7. Chen, P., 2007. Modern Chinese: history and sociolinguistics, Cambridge, U.K.: Cambridge University Press.
  8. Chen, Z., 2003. Studies on Dialects in the Shanghai Area their phonological systems and historical developments, München: Lüders, Ulrich.
  9. Anon, Chinese, Wu. Ethnologue. Available at: https://www.ethnologue.com/language/wuu [Accessed August 27, 2018].
  10. Crawford, T.P., 1888. A System of Phonetic Symbols for Writing the Dialects of China. The Chinese Recorder and Missionary Journal, 10(3), pp.101–110. Available at: http://archive.org/stream/chineserecorder19lodwuoft#page/108/mode/1up [Accessed March 12, 2018].
  11. Anon, Dialect of Shanghai, China. (n.d.). Available at: https://digital.bodleian.ox.ac.uk/inquire/Discover/Search/#/?p=c35,tshanghai,rsrs0,rsps10,fasoox:sort^asc,scids,pid99ee32d6-e348-47f6-b697-ceabf4b07fc8,vi [Accessed August 25, 2018].
  12. Duanmu, S., 1994. Syllabic weight and syllabic duration: a correlation between phonology and phonetics. Phonology, 11(01), pp.1–24.
  13. Edkins, J., 1868. A grammar of colloquial Chinese: as exhibited in the Shanghai dialect, Shanghai: London Mission P.
  14. Foster, L.S., 1909. Fifty years in China an eventful memoir of Tarleton Perry Crawford, D.D., Nashville, TN: Bayless Pullen.
  15. Gaur, A., 1985. A history of writing, New York: Scribner.
  16. Heylen, A., 2001. Dutch Language Policy and Early Formosan Literacy (1624-1662). In Missionary Approaches and Linguistics in Mainland China and Taiwan. Leuven: Verbiest Foundation and Leuven University Press, pp. 199–251.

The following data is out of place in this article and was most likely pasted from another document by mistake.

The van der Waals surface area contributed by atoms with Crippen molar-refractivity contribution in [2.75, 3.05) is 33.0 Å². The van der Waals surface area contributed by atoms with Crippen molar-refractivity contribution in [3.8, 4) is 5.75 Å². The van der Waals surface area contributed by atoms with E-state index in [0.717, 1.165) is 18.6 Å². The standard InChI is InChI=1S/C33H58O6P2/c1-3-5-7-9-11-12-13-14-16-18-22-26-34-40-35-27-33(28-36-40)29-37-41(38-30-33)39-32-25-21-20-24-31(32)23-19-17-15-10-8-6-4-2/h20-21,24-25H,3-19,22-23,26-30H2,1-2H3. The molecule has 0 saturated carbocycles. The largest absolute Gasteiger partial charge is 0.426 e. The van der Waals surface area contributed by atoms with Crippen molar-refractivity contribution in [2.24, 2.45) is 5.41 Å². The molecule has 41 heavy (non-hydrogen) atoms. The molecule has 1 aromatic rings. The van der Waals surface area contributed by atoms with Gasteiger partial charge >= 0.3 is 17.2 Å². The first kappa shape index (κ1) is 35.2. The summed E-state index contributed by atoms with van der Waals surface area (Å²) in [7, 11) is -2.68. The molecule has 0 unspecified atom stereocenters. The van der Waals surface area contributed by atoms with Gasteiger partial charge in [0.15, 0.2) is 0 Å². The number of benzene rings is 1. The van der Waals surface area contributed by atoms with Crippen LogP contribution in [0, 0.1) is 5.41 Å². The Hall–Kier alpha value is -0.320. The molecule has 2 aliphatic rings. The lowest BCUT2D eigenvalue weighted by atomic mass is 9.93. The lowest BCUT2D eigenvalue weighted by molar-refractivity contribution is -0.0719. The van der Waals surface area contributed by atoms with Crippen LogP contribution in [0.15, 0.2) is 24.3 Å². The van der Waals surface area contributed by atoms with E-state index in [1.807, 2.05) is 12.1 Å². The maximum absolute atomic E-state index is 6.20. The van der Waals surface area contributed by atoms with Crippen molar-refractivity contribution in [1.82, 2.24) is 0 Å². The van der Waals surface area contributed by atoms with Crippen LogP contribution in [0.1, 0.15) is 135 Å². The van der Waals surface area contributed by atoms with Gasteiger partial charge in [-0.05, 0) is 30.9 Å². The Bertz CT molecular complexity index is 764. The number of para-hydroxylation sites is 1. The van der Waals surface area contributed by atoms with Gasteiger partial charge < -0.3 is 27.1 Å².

17. Hinton, L., 2014. Orthography Wars. In Developing Orthographies for Unwritten Languages. Chicago: SIL International Publications, pp. 139–168.
  18. Hovdhaugen, E., 1996. - and the word was God: missionary linguistics and missionary grammar, Münster: Nodus Publikationen.
  19. Karan, E., 2014. Standardization: What's the Hurry? In Developing Orthographies for Unwritten Languages. Chicago: SIL International Publications, pp. 107–138.
  20. Anon, Lisu (LI-SU). Lao alphabet, pronunciation and language. Available at: https://www.omniglot.com/writing/fraser.htm [Accessed June 27, 2018].
  21. Liu, G.-Q., 2012. Social identity and sound change. Australian Review of Applied Linguistics, 35(2), pp.203–214.
  22. Lojenga, C.K., 2014. Orthography and Tone: A Tone-System Typology with Implications for Orthography Development . In Developing Orthographies for Unwritten Languages. Chicago: SIL International Publications, pp. 49–72.
  23. Macgowan, J., 1862. A collection of phrases in the Shanghai dialect; systematically arranged, Shanghai: Presbyterian Mission Press.
  24. Munro, P., 2014. Breaking Rules for Orthography Development. In Developing Orthographies for Unwritten Languages. Chicago: SIL International Publications, pp. 169–189.